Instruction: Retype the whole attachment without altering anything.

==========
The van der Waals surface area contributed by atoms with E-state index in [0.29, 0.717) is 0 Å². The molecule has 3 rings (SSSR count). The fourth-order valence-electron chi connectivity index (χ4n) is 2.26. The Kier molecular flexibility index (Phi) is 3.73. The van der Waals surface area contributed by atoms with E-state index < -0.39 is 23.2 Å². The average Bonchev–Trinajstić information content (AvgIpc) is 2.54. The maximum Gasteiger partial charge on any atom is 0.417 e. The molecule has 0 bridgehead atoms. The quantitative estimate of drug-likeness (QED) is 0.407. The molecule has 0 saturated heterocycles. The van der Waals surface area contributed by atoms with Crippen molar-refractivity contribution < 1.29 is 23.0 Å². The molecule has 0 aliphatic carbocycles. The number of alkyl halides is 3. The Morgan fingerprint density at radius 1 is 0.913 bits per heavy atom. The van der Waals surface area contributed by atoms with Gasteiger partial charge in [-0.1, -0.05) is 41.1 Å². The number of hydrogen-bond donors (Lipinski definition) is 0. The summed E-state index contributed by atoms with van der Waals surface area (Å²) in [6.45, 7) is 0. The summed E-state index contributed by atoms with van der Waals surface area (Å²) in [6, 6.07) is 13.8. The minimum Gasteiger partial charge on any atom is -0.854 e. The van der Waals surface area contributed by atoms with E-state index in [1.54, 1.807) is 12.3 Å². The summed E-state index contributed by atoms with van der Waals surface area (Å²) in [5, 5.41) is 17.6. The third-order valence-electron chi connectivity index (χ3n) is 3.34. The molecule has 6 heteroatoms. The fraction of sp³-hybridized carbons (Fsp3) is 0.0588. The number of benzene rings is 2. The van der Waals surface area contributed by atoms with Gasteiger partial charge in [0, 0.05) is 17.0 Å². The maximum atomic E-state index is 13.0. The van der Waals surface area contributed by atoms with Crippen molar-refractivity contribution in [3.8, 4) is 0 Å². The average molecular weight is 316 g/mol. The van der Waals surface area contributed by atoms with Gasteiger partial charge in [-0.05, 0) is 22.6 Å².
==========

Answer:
The van der Waals surface area contributed by atoms with E-state index in [0.29, 0.717) is 0 Å². The molecule has 3 rings (SSSR count). The fourth-order valence-electron chi connectivity index (χ4n) is 2.26. The Kier molecular flexibility index (Phi) is 3.73. The van der Waals surface area contributed by atoms with E-state index < -0.39 is 23.2 Å². The average Bonchev–Trinajstić information content (AvgIpc) is 2.54. The maximum Gasteiger partial charge on any atom is 0.417 e. The molecule has 0 bridgehead atoms. The quantitative estimate of drug-likeness (QED) is 0.407. The molecule has 0 saturated heterocycles. The van der Waals surface area contributed by atoms with Crippen molar-refractivity contribution < 1.29 is 23.0 Å². The molecule has 0 aliphatic carbocycles. The number of alkyl halides is 3. The Morgan fingerprint density at radius 1 is 0.913 bits per heavy atom. The van der Waals surface area contributed by atoms with Gasteiger partial charge in [-0.1, -0.05) is 41.1 Å². The number of hydrogen-bond donors (Lipinski definition) is 0. The summed E-state index contributed by atoms with van der Waals surface area (Å²) in [6.45, 7) is 0. The summed E-state index contributed by atoms with van der Waals surface area (Å²) in [6, 6.07) is 13.8. The minimum Gasteiger partial charge on any atom is -0.854 e. The van der Waals surface area contributed by atoms with E-state index in [1.54, 1.807) is 12.3 Å². The summed E-state index contributed by atoms with van der Waals surface area (Å²) in [5, 5.41) is 17.6. The third-order valence-electron chi connectivity index (χ3n) is 3.34. The molecule has 6 heteroatoms. The fraction of sp³-hybridized carbons (Fsp3) is 0.0588. The number of benzene rings is 2. The van der Waals surface area contributed by atoms with Gasteiger partial charge in [0, 0.05) is 17.0 Å². The maximum atomic E-state index is 13.0. The van der Waals surface area contributed by atoms with Crippen molar-refractivity contribution in [3.8, 4) is 0 Å². The average molecular weight is 316 g/mol. The van der Waals surface area contributed by atoms with Gasteiger partial charge in [-0.05, 0) is 22.6 Å².